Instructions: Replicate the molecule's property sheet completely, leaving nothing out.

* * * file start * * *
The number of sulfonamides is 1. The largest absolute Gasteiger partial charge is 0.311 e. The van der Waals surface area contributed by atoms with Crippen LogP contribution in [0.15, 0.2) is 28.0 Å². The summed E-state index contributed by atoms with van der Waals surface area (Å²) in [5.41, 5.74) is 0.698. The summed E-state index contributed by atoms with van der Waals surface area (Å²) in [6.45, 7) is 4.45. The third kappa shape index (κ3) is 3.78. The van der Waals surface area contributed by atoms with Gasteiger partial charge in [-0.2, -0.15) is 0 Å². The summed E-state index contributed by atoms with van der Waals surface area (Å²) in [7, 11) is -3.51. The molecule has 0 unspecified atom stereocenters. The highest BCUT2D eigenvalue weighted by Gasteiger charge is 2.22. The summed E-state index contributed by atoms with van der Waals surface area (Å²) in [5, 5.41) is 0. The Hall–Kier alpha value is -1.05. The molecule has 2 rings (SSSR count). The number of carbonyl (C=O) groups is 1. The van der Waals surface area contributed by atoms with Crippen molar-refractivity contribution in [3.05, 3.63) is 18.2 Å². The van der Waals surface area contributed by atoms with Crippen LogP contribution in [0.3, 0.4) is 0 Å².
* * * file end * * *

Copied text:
The number of sulfonamides is 1. The largest absolute Gasteiger partial charge is 0.311 e. The van der Waals surface area contributed by atoms with Crippen LogP contribution in [0.15, 0.2) is 28.0 Å². The summed E-state index contributed by atoms with van der Waals surface area (Å²) in [5.41, 5.74) is 0.698. The summed E-state index contributed by atoms with van der Waals surface area (Å²) in [6.45, 7) is 4.45. The third kappa shape index (κ3) is 3.78. The van der Waals surface area contributed by atoms with Gasteiger partial charge in [-0.2, -0.15) is 0 Å². The summed E-state index contributed by atoms with van der Waals surface area (Å²) in [7, 11) is -3.51. The molecule has 0 unspecified atom stereocenters. The highest BCUT2D eigenvalue weighted by Gasteiger charge is 2.22. The summed E-state index contributed by atoms with van der Waals surface area (Å²) in [5, 5.41) is 0. The Hall–Kier alpha value is -1.05. The molecule has 2 rings (SSSR count). The number of carbonyl (C=O) groups is 1. The van der Waals surface area contributed by atoms with Crippen molar-refractivity contribution in [3.05, 3.63) is 18.2 Å². The van der Waals surface area contributed by atoms with Crippen LogP contribution in [0.3, 0.4) is 0 Å².